An unspoken question hangs on her parted lips. And it stuns him, how little he must consider his answer. Such a responsibility, now, would be madness. But all he can feel is longing, and all he can see are the faces of the children who take lessons with him in Sphene – the daughters of his apartment concierge. The shy perfectionist who reminds him of Chalcy. The brash, so-called unteachable one who reminds him of himself.

“If there’s a child,” he tells her, “I’ll come home, Naya. And I’ll stay.”

There is something Najet urgently wants to say to this. But it’s a long time… hours, hours of love and heat… before she does.

To think I didn’t even know they’d end up together at first! I find them very sweet and refreshing to write, compared to my main couple (Chalcy and Mica) who are so intense. Hopefully I manage to make them all believable.

Oh and there’s a third thing! The Chamber Magazine was nice enough to publish a little interview with me, if you’re interested in writerly process type things. (And they’re still accepting submissions!)

Now let’s see, what is the perfect Nix and Najet song… Ah.

Photo via Pixabay https://pixabay.com/users/pasja1000-6355831/

8 thoughts on “An excerpt, and the challenge of writing credible love

    • I know! It’s one of my prize possessions. He was actually so down-to-earth. It happened because he was going to be at a local Con during the time I was recovering from my spinal tap and I asked my friend to get some autographs for me. What he wrote there was so personal (I think his wife had MS?) that I wrote him a letter to thank him, and that’s what he wrote back to me (with another book, of short stories). I regret that I never got the opportunity to talk with him in person; such a genius, yet so down-to-earth.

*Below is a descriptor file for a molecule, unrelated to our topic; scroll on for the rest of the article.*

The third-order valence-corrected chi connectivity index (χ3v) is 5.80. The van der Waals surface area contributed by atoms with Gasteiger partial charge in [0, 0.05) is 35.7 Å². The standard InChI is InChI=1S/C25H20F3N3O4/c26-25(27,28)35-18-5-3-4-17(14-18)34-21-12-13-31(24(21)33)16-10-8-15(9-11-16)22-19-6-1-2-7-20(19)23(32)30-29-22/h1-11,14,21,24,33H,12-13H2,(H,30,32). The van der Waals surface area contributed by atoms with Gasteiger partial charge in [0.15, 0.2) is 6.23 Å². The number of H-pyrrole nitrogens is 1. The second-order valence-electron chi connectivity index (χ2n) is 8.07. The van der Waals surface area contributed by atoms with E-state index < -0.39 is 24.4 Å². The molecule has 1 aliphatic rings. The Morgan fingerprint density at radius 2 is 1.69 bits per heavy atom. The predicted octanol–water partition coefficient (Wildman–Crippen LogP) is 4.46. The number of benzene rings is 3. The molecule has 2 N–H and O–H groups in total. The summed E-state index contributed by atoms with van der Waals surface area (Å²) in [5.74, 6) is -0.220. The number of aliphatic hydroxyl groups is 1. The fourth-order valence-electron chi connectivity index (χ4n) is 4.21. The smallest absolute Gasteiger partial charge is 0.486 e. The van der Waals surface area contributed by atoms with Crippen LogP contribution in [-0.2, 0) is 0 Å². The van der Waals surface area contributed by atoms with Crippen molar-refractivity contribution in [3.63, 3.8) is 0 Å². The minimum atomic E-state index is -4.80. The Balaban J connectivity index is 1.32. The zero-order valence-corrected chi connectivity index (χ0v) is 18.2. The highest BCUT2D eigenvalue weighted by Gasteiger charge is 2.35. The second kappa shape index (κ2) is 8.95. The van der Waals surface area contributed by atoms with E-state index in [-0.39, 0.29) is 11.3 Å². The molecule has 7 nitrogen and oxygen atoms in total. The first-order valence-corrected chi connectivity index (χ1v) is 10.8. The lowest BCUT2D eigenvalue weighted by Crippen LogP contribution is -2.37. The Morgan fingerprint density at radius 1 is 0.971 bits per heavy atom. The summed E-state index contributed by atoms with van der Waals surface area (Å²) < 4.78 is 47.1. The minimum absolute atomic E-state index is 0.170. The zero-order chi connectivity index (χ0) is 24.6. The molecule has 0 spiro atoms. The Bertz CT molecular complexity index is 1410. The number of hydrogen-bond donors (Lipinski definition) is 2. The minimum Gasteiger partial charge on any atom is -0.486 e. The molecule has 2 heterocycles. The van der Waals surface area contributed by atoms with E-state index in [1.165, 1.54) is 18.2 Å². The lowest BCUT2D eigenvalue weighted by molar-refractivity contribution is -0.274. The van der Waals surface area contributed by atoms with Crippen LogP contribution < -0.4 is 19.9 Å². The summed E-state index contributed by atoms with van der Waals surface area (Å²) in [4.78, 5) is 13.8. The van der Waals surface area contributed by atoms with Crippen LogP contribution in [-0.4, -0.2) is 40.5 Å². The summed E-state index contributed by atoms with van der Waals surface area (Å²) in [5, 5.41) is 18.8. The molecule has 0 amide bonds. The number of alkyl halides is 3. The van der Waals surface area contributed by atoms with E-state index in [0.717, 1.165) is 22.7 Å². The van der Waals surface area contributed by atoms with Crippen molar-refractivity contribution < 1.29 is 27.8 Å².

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  1. I’m so pleased, Sun, about your husband. Miraculous medicine. Imagine if someone could time-travel from the middle ages and see such magic performed in removing bad humours with such precision and such small incision. I love that excerpt from your book. Your experience of creating two characters, and then them surprising you by falling in love, is something that has happened in my novels, too — pantser that I am. I thought your two characters were so sweet and tender, if not taken by surprise themselves.

    Liked by 1 person